A critical analysis of sperm donation practices : the personal and social effects of disrupting the unity of biological and social relatedness for the offspring

Rose, Joanna (2009) A critical analysis of sperm donation practices : the personal and social effects of disrupting the unity of biological and social relatedness for the offspring. PhD thesis, Queensland University of Technology.


This thesis critically analyses sperm donation practices from a child-centred perspective. It examines the effects, both personal and social, of disrupting the unity of biological and social relatedness in families affected by donor conception. It examines how disruption is facilitated by a process of mediation which is detailed using a model provided by Sunderland (2002). This model identifies mediating movements - alienation, translation, re-contextualisation and absorption - which help to explain the powerful and dominating material, and social and political processes which occur in biotechnology, or in reproductive technology in this case. The understanding of such movements and mediation of meanings is inspired by the complementary work of Silverstone (1999) and Sunderland. This model allows for a more critical appreciation of the movement of meaning from previously inalienable aspects of life to alienable products through biotechnology (Sunderland, 2002). Once this mediation in donor conception is subjected to critical examination here, it is then approached from different angles of investigation.

The thesis posits that two conflicting notions of the self are being applied to fertility-frustrated adults and the offspring of reproductive interventions. Adults using reproductive interventions receive support to maximise their genetic continuity, but in so doing they create and dismiss the corresponding genetic discontinuity produced for the offspring. The offspring’s kinship and identity are then framed through an experimental postmodernist notion, presenting them as social rather than innate constructs. The adults using the reproductive intervention, on the other hand, have their identity and kinship continuity framed and supported as normative, innate, and based on genetic connection. This use of shifting frameworks is presented as unjust and harmful, creating double standards and a corrosion of kinship values, connection and intelligibility between generations; indeed, it is put forward as adult-centric.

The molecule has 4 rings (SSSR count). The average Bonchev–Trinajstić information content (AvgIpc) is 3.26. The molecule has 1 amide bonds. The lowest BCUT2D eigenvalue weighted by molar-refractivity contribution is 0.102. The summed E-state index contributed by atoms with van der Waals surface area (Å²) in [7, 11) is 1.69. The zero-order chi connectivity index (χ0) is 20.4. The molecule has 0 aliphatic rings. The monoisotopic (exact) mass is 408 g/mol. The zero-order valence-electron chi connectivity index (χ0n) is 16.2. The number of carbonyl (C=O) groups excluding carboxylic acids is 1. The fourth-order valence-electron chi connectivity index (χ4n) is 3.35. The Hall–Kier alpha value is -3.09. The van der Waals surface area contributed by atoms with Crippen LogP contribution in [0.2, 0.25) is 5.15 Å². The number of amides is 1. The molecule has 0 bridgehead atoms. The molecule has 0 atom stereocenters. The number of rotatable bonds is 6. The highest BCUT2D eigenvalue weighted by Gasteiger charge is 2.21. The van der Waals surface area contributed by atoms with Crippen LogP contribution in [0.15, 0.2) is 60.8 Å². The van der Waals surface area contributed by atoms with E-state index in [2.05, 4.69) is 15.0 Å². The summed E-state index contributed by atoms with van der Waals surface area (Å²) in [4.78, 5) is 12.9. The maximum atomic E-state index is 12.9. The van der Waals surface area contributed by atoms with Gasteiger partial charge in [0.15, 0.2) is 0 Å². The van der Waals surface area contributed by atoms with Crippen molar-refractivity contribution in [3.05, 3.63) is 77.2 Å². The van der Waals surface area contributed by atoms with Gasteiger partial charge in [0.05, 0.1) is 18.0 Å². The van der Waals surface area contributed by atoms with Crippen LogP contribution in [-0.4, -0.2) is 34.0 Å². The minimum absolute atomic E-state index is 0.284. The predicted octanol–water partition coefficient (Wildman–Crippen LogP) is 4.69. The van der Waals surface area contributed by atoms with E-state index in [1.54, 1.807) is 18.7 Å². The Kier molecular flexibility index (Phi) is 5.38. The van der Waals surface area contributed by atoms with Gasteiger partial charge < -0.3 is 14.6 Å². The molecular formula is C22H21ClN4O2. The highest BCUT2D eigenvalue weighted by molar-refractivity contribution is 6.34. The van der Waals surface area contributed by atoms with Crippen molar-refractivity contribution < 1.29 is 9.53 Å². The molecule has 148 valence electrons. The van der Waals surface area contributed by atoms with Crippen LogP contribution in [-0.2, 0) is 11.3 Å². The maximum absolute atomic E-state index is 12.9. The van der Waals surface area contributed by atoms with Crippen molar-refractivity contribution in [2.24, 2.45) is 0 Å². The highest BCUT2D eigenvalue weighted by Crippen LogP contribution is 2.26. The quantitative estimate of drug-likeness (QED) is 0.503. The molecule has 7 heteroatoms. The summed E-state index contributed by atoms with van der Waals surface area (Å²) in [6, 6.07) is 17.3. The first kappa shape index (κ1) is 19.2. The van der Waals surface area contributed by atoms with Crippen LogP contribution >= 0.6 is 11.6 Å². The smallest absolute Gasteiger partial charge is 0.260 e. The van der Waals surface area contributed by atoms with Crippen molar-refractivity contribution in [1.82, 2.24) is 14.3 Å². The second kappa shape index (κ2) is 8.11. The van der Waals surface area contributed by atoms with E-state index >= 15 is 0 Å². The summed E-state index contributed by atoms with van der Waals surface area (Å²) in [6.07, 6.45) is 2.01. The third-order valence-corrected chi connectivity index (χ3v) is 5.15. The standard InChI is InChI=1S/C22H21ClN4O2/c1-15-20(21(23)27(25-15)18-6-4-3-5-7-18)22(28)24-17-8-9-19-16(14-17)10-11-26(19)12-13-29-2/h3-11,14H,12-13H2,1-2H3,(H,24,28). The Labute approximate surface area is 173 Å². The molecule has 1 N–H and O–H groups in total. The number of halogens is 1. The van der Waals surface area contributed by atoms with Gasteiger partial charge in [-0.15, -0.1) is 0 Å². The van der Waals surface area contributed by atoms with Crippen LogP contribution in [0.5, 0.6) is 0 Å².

The analysis of other forms of human kinship dislocation provided by this thesis explores an under-utilised resource which is used to counter the commonly held opinion that any disruption of social and genetic relatedness for donor offspring is insignificant. The experiences of adoption and the stolen generations are used to inform understanding of the personal and social effects of such kinship disruption and potential reunion for donor offspring. These examples, along with laws governing international human rights, further strengthen the appeal here for normative principles and protections based on collective knowledge and standards to be applied to children of reproductive technology.

The thesis presents the argument that the framing and regulation of reproductive technology is excessively influenced by industry providers and users. The interests of these parties collide with and corrode any accurate assessments and protections afforded to the children of reproductive technology. The thesis seeks to counter such encroachments and concludes by presenting these protections, frameworks, and human experiences as resources which can help to address the problems created for the offspring of such reproductive interventions, thereby illustrating why these reproductive interventions should be discontinued.

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ID Code: 32012
Item Type: QUT Thesis (PhD)
Supervisor: Harrison, Paul & Burton, Judith
Keywords: critical analysis, gamete donation, paternity, fathers, sperm donation, biotechnology, mediation, alienation, translation, recontextualisation, absorption, HFEA, donor offspring, AID, donor insemination, adoption, stolen generations, human rights, normative
Institution: Queensland University of Technology
Deposited On: 27 Apr 2010 05:54
Last Modified: 28 Oct 2011 19:56

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